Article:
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Presented at the workshop Logic for Children at the 6th World Congress on Universal Logic, June 2126, Vichy, France. Visualization as Restructuring and thus a Source of Logical Paradox I will overview and systematize the ways our minds organize and visualize thoughts. This is very much related to the various ways we use diagrams. However, I will not focus on the diagrams themselves, but rather on the ways that our minds interpret them. I will note how each different way of visualizing thoughts generates an associated logical paradox. I will also point out where these ways of thinking arise in the Unified Modeling Language, the properties of complex adaptive systems, and the axioms of ZermeloFraenkel set theory. I thank Eduardo Ochs for organizing this workshop, "Logic for Children". I share the purpose of trying to capture the essence of this activity, as we might with "Basketball for Children", "Guitar for Children" or "God for Children". I wish to contribute the idea that the childlike perspective is actually the most general perspective, the one which makes the least assumptions. It is grounded in the most abstract mind, and leverages its conceptual limits, which I believe are familiar to all of us since our days in the womb. The child's perspective, the learner's perspective, starts from the abstract and asks how to make it concrete, whereas the adult's perspective, the expert's perspective, starts with the concrete and asks how to make it more abstract. In my investigation, at times I collect examples from real life and try to classify them, and at times I systematize those classes and explore the real life implications. Thus I alternate between induction and deduction, that is, between documentation and derivation. I find that such a study of cognition is yielding fruitful ideas regarding logic and math. In 1998, I was inspired by educator Kęstas Augutis's vision that every high school student be required to write three books (a chronicle, a thesaurus, and an encyclopedia) so as to master three kinds of thinking (sequential, hierarchical, and network). A student's thoughts or concepts, their paragraphs or articles, may be thought of as structural nodes, which get additional meaning from their structural context, that is, their relationships with other nodes, whether they are part of a sequence, a tree or a network. I became interested to design software for organizing thoughts in these three different ways. Implementing such a design forced me to consider specific questions, and doubly so, because I aspired to model our mind's natural way of thinking. Can there be multiple sequences, trees and networks? Can they overlap with each other? Can there be multiple links between thoughts? Are all of the links directed or may they be undirected? Does a tree necessarily have a root? Can the branches of a tree be ordered or not? May they be ordered linearly or radially? Can the links be thoughts in their own right? I realized that I should survey existing software tools for organizing thoughts. One such tool was Mind Manager, which supported mind mapping, in which a central thought is the root of a tree which extends with peripheral thoughts in all directions. Another tool was TheBrain, where each thought can appear at the center of the screen, revealing its parents, children and siblings in a hierarchy, and also its fellows in a network. Soon enough, I became more interested in developing an importexport standard, a modeling language, which would foster a thriving ecosystem of tools that provided different views for working with the same thoughts. I wondered, are there other basic structures besides sequences, trees and networks? And what exactly should I mean by sequences, trees and networks? A tree may be thought of as a network, and a sequence may be thought of as a tree, yet does the mind distinguish them all qualitatively? I investigated by collecting about sixty examples of how we organize thoughts and things, and considered especially, how we visualize in our minds whatever is organized. I was surprised to realize that our imaginations, in visualizing, never use sequences, trees or networks in isolation. Instead, we use these structures in pairs, as follows:
In general, a first, large, comprehensive structure grows so overwhelmingly robust that we restructure it with a second, different, smaller, manageable structure of multiple vantage points. And in those cases where a small diagram is useful, as in category theory, then even so, our mind visualizes it by restructuring it, that is, by walking through it, as with an odyssey, or by considering it in the context of other structures, as with an atlas. A sequence of three or four slides is not interesting. But when I have twenty slides, it has grown unmanageable, and so I restructure it with a tree of time periods. I introduced my talk and am now showing you slides of six visualizations  chronicle, evolution, workflow, odyssey, atlas and catalog  and then after some remarks I will show you related paradoxes. And in this way, with a chronicle, we can organize thousands of slides, including those of Anne before me and Ralf after me, of the successive workshops, the days of the congress, and so on. I note that, in fact, there are multiple workshops taking place at the same time. If I insisted on focusing on this fact, then my mind would let go of the chronicle and take up a different visualization, such as a workflow. Instead, my mind downplays this fact and simply acknowledges the violation while continuing to visualize the chronicle. This example shows how the mind switches back and forth amongst a limited number of visualizations. My mind recognizes a chronicle whenever an underlying sequence is restructured with a tree, as with a table of contents, a parade, the Dewey decimal system for libraries, and the decimal notation for the whole numbers. My mind recognizes an evolution whenever an underlying tree is restructured with a sequence, as with the origin of species, a knockout tournament, an encyclopedia of chess openings, a dictionary in alphabetical order, and the decimal notation for the real numbers from 0 to 1. This diagram of dog evolution has a violation due to interbreeding, which again, the mind can gloss over. My mind recognizes a workflow whenever an underlying sequence is restructured with a network of cycles and branches. Here we can imagine interactions amongst multiple sequences in parallel. Examples include a factory line, an instruction manual, a math proof, a recipe, a book with an index or with footnotes, a holy Scripture with commentary, a genealogy or a conversation. My mind recognizes an odyssey whenever an underlying network is restructured with a sequence, which may cross over itself, go in circles or change direction. Examples include a tour book, the World Wide Web, a string accepted by a finite automaton, and a Markov process. My mind recognizes an atlas whenever an underlying network is restructured with a tree of maps, which is to say, a tree of global and local views. Here the network consists of adjacency relations and so the boundaries separating two regions on the map need to be inferred as links between two regions in the mind. Examples include an anatomy textbook, a web portal, an ecosystem, and a social network. My mind recognizes a catalog whenever an underlying tree is restructured with a network of cross links. Examples include a computer's directory structure, a hardware store, a legal codex, a thesaurus, academia, infantry and bureaucracy. The Unified Modeling Language defines 14 kinds of diagrams by which software engineering consultants communicate when design enormous systems. These diagrams make use of 5 of the 6 visualizations. Workflows are expressed by seven of the diagrams, including Activity diagrams. Catalogs appear with the hierarchies of classes and objects and their interconnections. Atlases organize components and also show physical deployments of resources. Evolutions are manifest as propagations of information in Communication diagrams, and as domain and platform specializations in Profile diagrams. Odysseys are portrayed with State diagrams. Curiously, the Unified Modeling Language does not visualize in terms of Chronicles, although such a diagram could track the overall progress of a software project. I did observe a seventh kind of organization given by any template for objects, as when we have a table of records. In this case, we may say that we simply have a collection of thoughts or objects, all of which share the same internal structure, which we may deem their type. However, the objects are otherwise unrelated to each other, and so there are no external relationships to visualize. We could visualize the internal structure using the above mentioned six visualizations, but then we would be visualizing not the objects, but their type. I also would say there is an eighth kind of organization where the thoughts are objects are completely unrelated in that they don't even form a collection and are yet to have any type. I think that you can replicate my investigation and confirm the following basic conclusions. Our mind can construct and work with a single, small sequence, tree or network of three or four nodes, but then does not even visualize it, as if working blindly. If it needs to picture it mentally, then it restructures it with a second such structure, yielding six possible visualizations. And it never manages to apply three structures at once, but instead switches between pairs. For example, we can think of an encyclopedia as a chronicle, reading it from cover to cover, with the articles in alphabetical sequence, organized into volumes. Or we can visualize an encyclopedia as an odyssey, a network of articles which we read by hopping from one article to related article. But we don't manage to visualize it in both ways at once. There is much to explore to understand the intuitive roles of the six visualizations. They seem to relate to the properties of complex adaptive systems discussed by Robert Axelrod, and also the tools for thinking described by Morgan D.Jones. We can see that the visualizations come in pairs, and also that they can point to the big picture or lead us out into the details. An evolution lets us consider different possibilties, yield different building blocks. A chronicle assembles them into an internal model, and identifies the relevant context. An atlas establishes a diversity of stable niches, and thus fosters diversity and divergence. A catalog equates items with tags, and thus encourages convergence. A workflow structures greater and lesser priorities. Its branches and cycles ground nonlinear response. An odyssey lets us analyze flows as to whether they are virtuous or vicious or whether they vacillate, and thus lets us study effects and their causes. The visualizations thus give our minds a framework for duality in thinking. The duality is made possible by the crucial gap between the underlying, enormous, primary structure and the manageable, mindful, secondary structure. I consider the primary structure to be the sum of the data that we sense intuitively which we visualize by reorganizing it with a secondary structure of vantage points. I identify these two structures with the spontaneous System 1 and deliberate System 2 studied by Kahneman and Tversky, and likewise, with the right and left hemispheres of the brain, considered as advocates for the intuitive answers by which we know and the deliberate questions by which we don't know. The six visualizations suggest that we visualize our thoughts when we reconceptualize the semantics of what we know in terms of the syntax of the questions that we can investigate. I believe the purpose of logic is then to perfectly balance what we know and what we don't know so as to entertain the vital gap between them, as the source of ambiguity, choice, freedom, but also as the basis for absolute truth. I will now point out the role of that gap in all manner of paradox. In 2012, I went through Wikipedia's list of paradoxes in an attempt to develop a taxonomy of paradox. I realized that similar paradoxes shared the same visualization and I could group them accordingly. In each case, the paradox is simply an illusion that arises from our mind taking the visualization literally, and thus glossing over the gap between the primary structure and the secondary structure. This yields six paradoxes based on the six visualizations, as follows. The Evolution Paradox is that concepts may be inexact. There are simply too many branches in the tree of varieties and too few steps in the timeline to distinguish them. Thus we may not be able to specify at what point dogs diverged from wolves, or at what point in the womb a child became conscious. In the paradox of the heap, we may be inclined to believe that a heap is just a number, which could be counted sequentially, but actually, a heap is a jumble, for which a precise definition would depend on many subtle factors, a tree of possibilities. The Atlas Paradox is that the whole is not equal to the parts. An example is the famous paradox, the ship of Theseus. If we replace all of the parts of a boat, and then build a copy with all of the old parts, which is the original? The problem is that we are conflating the network of parts with the tree of global and local views. We can argue that the identity of the boat is given by our conceptualization of it, in which case it is given by the tree. In that case, the identity is preserved by the old boat, if it maintains the relation between its major components, say the mast and deck and hull and such, because the whole is established by that relationship, which is maintained. But in any event, the paradox arises from not distinguishing the network and the tree, which is to say, the boat's materials and the boat's conceptualization. The Workflow Paradox is that our attention affects what we observe. Achilles can never catch a turtle if we keep measuring the distance between them. Increasing a tax rate may decrease the revenues received. A law may be more clear when it is kept less precise. The spirit of the law is not the letter of the law! The Chronicle Paradox is that there may be a limited contradiction. How can we accept a witness in some matters if she is not trustworthy in other matters? And yet we must if we are to learn from her bad experiences or from our own. The Catalog Paradox is that we cannot make explicit all relevant assumptions. The school teacher may ask, what is 10 + 4? And the answer will be 2, if she has in mind a clock with 12 hours. How can we be sure what she has in mind, or what language we are speaking, or what is the meaning of a blank page? The Odyssey Paradox is that our meaning can change as we go in circles. We can contradict ourselves: "I am lying as I speak." Our meaning at the middle of the sequence can depend on where we started and where we end. This yields ambiguity and thus a freedom to choose. We can go round in circles, come back to the same spot and choose a different direction. I need to do a more thorough and comprehensive analysis of paradox. However, based on these examples, I feel that the visualizations are not just a source of paradox, but in fact, being visualizations, they are the source of all mental illusions, and thus THE source of all paradox. Finally, I will conclude by noting that these same six visualizations can be taken as the cognitive basis for six axioms of set theory. Evolution lets us generate all manner of sets from the Pairing axiom. Atlas lets us consider a union of maps, and likewise, a union of sets. Workflow lets us distinguish conditions and subconditions, and likewise, lets us imagine the Set of all subsets, which is to say, the Powerset. Chronicle lets us suppose that every period in a tree can be associated with some characteristic instance, which is to say, it supports Well Ordering, or simply, the Axiom of Choice. Catalog lets us use crosslinks to associate the same items with different names, thus grounding the equivalence of sets which have the same elements, in other words, Extensionality. Odyssey allows us to inspect whether there are any cycles, which is the point of Regularity. We might say these are the syntactic axioms of Zermelo Fraenkel set theory. If we add an Empty Set axiom, then we can say that there are also four semantic axioms, which establish the empty set, the ranges of functions, the domains of functions, and the infinite set of natural numbers. I find interesting to ask how the six syntactic axioms might be understood as distinguishing pairs of the four semantic axioms. Philosophically, this type of structure appears, for example, in the Ten Commandments. Four positive commandments instruct us what to do in order to love God, and six negative commandments instruct us what not to do in order to love our neighbors as ourselves. I find it exciting to arrive at the same structure from different points of view. But it's a challenge to understand intuitively how and why they fit together or perhaps to conclude that they do not. It's an open question for me to understand how the six visualizations might be distinguishing pairs taken from four levels of knowledge. The lesson that I take from my study of visualizations and paradoxes is that they all sustain the same gap between the original, overwhelming, primary structure and the subsequent, manageable, secondary structure. The primary structure may consist of billions of facts in the world or in our brain, whereas the secondary structure may consist of a dozen vantage points from which we can ask our questions. The visualizations let us conflate the two structures seemlessly, but the paradoxes remind us of the inherent mental illusions. The point of this all is that the various visualizations may yet sustain the same gap. Absolute truth is not in what our minds see, but in the gap between what we know and what we don't know.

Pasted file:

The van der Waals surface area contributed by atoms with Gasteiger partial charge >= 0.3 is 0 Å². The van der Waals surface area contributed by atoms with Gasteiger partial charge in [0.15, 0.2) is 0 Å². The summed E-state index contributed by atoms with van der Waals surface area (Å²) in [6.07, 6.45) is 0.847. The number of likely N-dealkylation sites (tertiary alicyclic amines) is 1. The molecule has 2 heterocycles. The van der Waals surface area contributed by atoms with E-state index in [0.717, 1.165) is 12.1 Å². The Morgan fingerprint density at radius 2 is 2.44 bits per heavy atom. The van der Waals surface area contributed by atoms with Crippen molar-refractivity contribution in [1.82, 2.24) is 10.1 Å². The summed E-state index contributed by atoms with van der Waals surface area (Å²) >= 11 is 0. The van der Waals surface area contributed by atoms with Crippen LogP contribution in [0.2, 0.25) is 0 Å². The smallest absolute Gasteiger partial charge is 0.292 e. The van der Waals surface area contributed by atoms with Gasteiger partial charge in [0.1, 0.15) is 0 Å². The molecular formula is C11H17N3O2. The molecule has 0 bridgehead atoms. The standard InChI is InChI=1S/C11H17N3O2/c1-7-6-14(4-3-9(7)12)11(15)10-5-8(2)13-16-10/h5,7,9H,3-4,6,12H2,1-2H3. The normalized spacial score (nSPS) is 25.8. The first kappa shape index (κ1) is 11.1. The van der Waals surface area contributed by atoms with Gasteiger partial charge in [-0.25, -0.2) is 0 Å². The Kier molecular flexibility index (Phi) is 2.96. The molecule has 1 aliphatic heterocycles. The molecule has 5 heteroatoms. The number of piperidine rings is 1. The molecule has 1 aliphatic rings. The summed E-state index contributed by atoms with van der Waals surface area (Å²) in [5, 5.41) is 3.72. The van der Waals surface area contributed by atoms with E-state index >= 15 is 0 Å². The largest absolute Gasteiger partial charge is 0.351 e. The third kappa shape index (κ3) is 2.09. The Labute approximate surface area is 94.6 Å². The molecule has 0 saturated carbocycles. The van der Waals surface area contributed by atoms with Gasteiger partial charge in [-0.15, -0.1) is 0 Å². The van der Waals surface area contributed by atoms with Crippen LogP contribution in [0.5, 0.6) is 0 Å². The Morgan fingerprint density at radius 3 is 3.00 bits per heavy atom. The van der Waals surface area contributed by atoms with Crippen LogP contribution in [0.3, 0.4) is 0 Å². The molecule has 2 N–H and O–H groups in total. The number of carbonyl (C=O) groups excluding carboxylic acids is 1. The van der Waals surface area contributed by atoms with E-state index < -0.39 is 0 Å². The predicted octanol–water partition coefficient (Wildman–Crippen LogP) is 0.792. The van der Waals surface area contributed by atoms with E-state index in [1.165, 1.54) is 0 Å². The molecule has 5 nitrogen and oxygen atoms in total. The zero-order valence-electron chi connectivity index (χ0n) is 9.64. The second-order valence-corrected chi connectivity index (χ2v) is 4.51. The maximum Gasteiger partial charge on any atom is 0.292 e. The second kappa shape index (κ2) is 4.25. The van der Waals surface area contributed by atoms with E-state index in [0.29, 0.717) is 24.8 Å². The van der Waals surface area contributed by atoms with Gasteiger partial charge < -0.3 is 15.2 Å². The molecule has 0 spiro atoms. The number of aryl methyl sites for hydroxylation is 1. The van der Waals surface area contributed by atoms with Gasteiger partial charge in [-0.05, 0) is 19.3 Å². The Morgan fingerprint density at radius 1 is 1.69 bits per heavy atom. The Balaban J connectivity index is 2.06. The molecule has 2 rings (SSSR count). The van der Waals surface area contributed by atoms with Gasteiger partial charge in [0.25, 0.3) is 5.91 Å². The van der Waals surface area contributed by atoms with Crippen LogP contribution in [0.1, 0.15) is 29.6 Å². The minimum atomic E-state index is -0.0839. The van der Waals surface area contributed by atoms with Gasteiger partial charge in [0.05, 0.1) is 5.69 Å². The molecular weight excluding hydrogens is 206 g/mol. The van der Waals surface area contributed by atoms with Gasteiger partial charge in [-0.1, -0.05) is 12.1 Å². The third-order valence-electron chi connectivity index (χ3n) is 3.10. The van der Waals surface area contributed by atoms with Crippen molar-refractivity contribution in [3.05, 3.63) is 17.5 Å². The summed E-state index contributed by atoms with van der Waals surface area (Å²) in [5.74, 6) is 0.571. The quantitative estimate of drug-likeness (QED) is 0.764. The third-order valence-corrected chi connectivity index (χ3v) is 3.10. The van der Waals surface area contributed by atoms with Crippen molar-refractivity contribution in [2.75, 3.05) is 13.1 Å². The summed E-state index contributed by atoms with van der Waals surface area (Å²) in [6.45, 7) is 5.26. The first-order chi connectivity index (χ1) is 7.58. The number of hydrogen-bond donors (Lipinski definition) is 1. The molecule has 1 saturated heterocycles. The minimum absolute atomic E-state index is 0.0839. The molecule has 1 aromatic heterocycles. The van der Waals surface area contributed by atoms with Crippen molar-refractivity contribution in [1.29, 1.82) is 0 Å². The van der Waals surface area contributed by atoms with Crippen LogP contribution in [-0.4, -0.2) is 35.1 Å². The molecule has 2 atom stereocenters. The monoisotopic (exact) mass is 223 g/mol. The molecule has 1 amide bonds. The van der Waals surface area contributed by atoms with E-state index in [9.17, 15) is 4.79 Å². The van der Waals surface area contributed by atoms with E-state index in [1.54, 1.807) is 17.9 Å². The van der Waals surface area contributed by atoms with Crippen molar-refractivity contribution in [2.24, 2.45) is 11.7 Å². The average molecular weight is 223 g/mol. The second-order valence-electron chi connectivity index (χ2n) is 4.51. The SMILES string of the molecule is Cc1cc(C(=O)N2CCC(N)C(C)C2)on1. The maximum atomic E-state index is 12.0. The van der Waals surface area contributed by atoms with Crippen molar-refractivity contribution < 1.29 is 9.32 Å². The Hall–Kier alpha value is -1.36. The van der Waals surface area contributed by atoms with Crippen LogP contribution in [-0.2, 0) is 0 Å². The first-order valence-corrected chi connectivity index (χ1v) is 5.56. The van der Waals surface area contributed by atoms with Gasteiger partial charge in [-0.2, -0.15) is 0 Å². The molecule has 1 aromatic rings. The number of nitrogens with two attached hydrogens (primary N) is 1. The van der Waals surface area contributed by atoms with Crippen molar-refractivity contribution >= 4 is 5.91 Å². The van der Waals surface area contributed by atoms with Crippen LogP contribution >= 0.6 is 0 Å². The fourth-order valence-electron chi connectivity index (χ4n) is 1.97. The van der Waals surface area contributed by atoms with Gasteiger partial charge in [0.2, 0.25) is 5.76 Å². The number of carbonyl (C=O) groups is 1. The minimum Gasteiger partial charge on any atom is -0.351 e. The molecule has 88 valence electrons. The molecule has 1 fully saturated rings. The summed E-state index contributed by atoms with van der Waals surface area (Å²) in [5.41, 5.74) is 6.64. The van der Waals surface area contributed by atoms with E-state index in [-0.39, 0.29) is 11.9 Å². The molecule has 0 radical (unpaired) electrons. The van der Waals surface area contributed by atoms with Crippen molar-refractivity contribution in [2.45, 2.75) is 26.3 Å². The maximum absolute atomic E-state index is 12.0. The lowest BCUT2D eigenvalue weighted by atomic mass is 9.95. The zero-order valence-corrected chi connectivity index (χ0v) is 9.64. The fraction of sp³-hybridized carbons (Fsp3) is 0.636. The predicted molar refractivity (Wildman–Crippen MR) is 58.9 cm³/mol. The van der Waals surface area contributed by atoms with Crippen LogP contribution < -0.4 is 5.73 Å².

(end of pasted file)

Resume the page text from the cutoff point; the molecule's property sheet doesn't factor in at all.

Naujausi pakeitimai Introduction E9F5FC Understandable FFFFFF Questions FFFFC0 Notes EEEEEE

Puslapis paskutinį kartą pakeistas 2018 rugpjūčio 28 d., 14:28